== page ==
(Image Source: The New York Times)

 

BY DAVID EARL

ANCHOR CHRISTINA HARTMAN

 

You couldn’t talk about politics during the 2010 election without mentioning tea. The grassroots Tea Party movement claimed candidates … who won elections, and even created their own caucuses in Congress. But, as the 2012 cycle heats up, has the tea gone cold? NPR has reflections from a New York Times reporter.

 

“The Tea Party was always going to be a phenomenon of a midterm elections ... and when you have smaller voter turnout a group like the Tea Party can have more of an influence.”

The headlines agree. The Tea Party hasn’t been as big a force this election cycle. But don’t tell that to Rick Santelli. The man who some credit with the start of the Tea Party movement after a TV rant … has another rant ready … this time for CNBC.

“While the vandals are on the street corners, the Tea Party Conservatives? They’re working the state houses, the governorships, the mayorships, the Senate, the House.”

So according to Santelli, the Tea Party is largely silent because it did its job. It got its candidates into the halls of power. But the Daily Beast says while there aren’t the massive rallies of 2010, the Tea Party is still a part of the 2012 campaign conversation.

“...while the Tea Parties may not be dictating who the candidate is this year, they certainly have dictated the issues the candidates are talking about and what they are saying, particularly in the area of fiscal restraint, free-market capitalism, and the virtues of the Tea Party’s favorite historical document, the U.S. Constitution.”

And the Tea Party’s lack of active participation in picking a candidate this election cycle might be on purpose. On the topic of candidates, Tea Party leader Mark Meckler tells the Daily Caller ...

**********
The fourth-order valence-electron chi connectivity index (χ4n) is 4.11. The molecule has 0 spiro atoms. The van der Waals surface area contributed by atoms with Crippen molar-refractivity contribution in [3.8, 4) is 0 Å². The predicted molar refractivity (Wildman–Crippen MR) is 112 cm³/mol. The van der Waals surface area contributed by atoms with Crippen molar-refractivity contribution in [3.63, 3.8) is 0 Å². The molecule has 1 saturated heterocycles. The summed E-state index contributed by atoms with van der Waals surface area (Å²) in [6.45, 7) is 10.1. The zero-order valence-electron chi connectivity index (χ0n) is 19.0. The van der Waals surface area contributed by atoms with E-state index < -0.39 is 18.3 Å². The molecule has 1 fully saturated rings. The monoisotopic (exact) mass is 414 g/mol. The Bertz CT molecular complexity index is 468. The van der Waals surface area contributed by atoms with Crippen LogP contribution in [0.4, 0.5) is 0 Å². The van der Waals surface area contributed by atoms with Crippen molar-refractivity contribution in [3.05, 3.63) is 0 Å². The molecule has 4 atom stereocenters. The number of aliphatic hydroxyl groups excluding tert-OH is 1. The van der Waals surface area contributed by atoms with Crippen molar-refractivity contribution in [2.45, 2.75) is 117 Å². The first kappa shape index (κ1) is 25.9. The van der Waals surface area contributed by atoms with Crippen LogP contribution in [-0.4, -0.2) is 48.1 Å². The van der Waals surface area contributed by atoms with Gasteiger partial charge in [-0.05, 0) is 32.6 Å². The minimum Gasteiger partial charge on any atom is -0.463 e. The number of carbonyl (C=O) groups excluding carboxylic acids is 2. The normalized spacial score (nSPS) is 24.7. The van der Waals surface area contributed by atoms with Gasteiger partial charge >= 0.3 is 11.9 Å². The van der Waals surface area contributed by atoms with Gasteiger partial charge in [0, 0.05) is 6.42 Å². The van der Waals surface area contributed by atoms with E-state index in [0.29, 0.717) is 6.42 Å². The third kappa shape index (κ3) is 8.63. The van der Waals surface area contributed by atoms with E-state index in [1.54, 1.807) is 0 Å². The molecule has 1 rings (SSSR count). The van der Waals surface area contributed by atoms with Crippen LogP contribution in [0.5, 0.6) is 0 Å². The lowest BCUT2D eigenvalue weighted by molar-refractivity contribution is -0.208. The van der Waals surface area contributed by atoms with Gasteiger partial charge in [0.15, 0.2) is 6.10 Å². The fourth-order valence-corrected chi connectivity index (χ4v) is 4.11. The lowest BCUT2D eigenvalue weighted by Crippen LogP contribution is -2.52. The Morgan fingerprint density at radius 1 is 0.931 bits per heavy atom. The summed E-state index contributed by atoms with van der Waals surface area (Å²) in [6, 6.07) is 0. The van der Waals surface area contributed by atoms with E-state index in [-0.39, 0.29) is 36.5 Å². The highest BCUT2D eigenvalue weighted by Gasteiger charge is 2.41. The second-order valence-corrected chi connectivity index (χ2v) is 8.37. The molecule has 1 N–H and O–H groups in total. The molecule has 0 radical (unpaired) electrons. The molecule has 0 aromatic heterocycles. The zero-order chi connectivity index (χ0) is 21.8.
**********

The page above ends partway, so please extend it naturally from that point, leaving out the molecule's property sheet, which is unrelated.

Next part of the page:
“‘Nobody’s thrilled. … I’m not seeing any sort of consensus around any of the candidates because I don’t think anybody’s entirely satisfied,’ he said. Asked to name leaders that tea partiers wished would have run, Meckler mentioned Indiana Rep. Mike Pence, Louisiana Gov. Bobby Jindal, Indiana Gov. Mitch Daniels and New Jersey Gov. Chris Christie.”

But a Tea Party member tells WTSP in Tampa the thing about the party is … well … it’s NOT a party.

“We’re not a national party, we’re a national movement.”

What Happened to the Tea Party?

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Feb 15, 2012

What Happened to the Tea Party?

(Image Source: The New York Times)

 

BY DAVID EARL

ANCHOR CHRISTINA HARTMAN

 

You couldn’t talk about politics during the 2010 election without mentioning tea. The grassroots Tea Party movement claimed candidates … who won elections, and even created their own caucuses in Congress. But, as the 2012 cycle heats up, has the tea gone cold? NPR has reflections from a New York Times reporter.

 

“The Tea Party was always going to be a phenomenon of a midterm elections ... and when you have smaller voter turnout a group like the Tea Party can have more of an influence.”

The headlines agree. The Tea Party hasn’t been as big a force this election cycle. But don’t tell that to Rick Santelli. The man who some credit with the start of the Tea Party movement after a TV rant … has another rant ready … this time for CNBC.

“While the vandals are on the street corners, the Tea Party Conservatives? They’re working the state houses, the governorships, the mayorships, the Senate, the House.”

So according to Santelli, the Tea Party is largely silent because it did its job. It got its candidates into the halls of power. But the Daily Beast says while there aren’t the massive rallies of 2010, the Tea Party is still a part of the 2012 campaign conversation.

“...while the Tea Parties may not be dictating who the candidate is this year, they certainly have dictated the issues the candidates are talking about and what they are saying, particularly in the area of fiscal restraint, free-market capitalism, and the virtues of the Tea Party’s favorite historical document, the U.S. Constitution.”

And the Tea Party’s lack of active participation in picking a candidate this election cycle might be on purpose. On the topic of candidates, Tea Party leader Mark Meckler tells the Daily Caller ...

“‘Nobody’s thrilled. … I’m not seeing any sort of consensus around any of the candidates because I don’t think anybody’s entirely satisfied,’ he said. Asked to name leaders that tea partiers wished would have run, Meckler mentioned Indiana Rep. Mike Pence, Louisiana Gov. Bobby Jindal, Indiana Gov. Mitch Daniels and New Jersey Gov. Chris Christie.”

But a Tea Party member tells WTSP in Tampa the thing about the party is … well … it’s NOT a party.

“We’re not a national party, we’re a national movement.”

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